So it is very reproducible: same OS image, same emulator (KVM or Hyper-V), same build through gradle (we also do not allow wildcard for package versions, only exact versions).

      Working on backend with, say C++ (or other lang that rely on OS provided includes/libs) – very different story, very difficult to replicate without introducing an ‘emulator’ (where we can control a standardized OS image for build/test cycle).

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      This has happened in “big commercial software development” but it’s not clear (to me) how it would work in open source:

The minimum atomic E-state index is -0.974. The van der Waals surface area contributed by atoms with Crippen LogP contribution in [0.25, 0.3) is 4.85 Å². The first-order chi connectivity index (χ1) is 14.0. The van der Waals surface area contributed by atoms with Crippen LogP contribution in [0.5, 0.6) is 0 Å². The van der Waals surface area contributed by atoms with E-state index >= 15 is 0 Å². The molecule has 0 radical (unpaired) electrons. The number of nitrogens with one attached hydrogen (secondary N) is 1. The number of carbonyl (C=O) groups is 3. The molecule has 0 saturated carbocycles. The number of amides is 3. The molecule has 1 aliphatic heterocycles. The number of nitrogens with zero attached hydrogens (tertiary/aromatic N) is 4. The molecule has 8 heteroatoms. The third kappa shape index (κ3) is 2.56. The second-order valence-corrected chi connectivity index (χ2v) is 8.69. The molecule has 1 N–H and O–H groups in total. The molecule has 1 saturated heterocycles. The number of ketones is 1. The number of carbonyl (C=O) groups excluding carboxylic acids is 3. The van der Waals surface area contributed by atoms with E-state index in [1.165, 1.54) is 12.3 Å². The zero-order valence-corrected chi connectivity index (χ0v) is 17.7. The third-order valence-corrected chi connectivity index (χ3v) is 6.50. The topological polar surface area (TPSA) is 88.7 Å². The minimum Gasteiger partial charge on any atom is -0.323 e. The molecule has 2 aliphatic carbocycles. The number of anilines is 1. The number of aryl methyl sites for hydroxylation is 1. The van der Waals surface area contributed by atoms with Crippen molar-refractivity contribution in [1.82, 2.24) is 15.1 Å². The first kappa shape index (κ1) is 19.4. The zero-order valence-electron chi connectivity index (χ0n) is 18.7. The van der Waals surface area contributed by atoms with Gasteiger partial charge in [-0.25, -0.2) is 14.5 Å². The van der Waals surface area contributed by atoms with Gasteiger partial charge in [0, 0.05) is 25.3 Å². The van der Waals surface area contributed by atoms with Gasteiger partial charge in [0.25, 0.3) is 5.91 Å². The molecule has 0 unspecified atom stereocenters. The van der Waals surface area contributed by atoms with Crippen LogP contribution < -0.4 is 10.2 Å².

https://en.wikipedia.org/wiki/Rational_ClearCase

      A distinguishing feature of ClearCase is the MultiVersion File System (MVFS), a proprietary networked filesystem which can mount VOBs as a virtual file system through a dynamic view, selecting a consistent set of versions and enabling the production of derived objects.

      Caching Function Calls Using Precise Dependencies (about the Vesta SCM / build system): http://www.vestasys.org/doc/pubs/pldi-00-04-20.pdf

      We consider the problem of implementing a pure functional language in which some function calls are expected to be extremely costly. This problem arises in the context of the Vesta software configuration management system, a system for managing and building potentially large-scale software [6, 13]. As an integrated version control and build system, Vesta provides several advantages over traditional version control systems like RCS and CVS, and over the build program Make.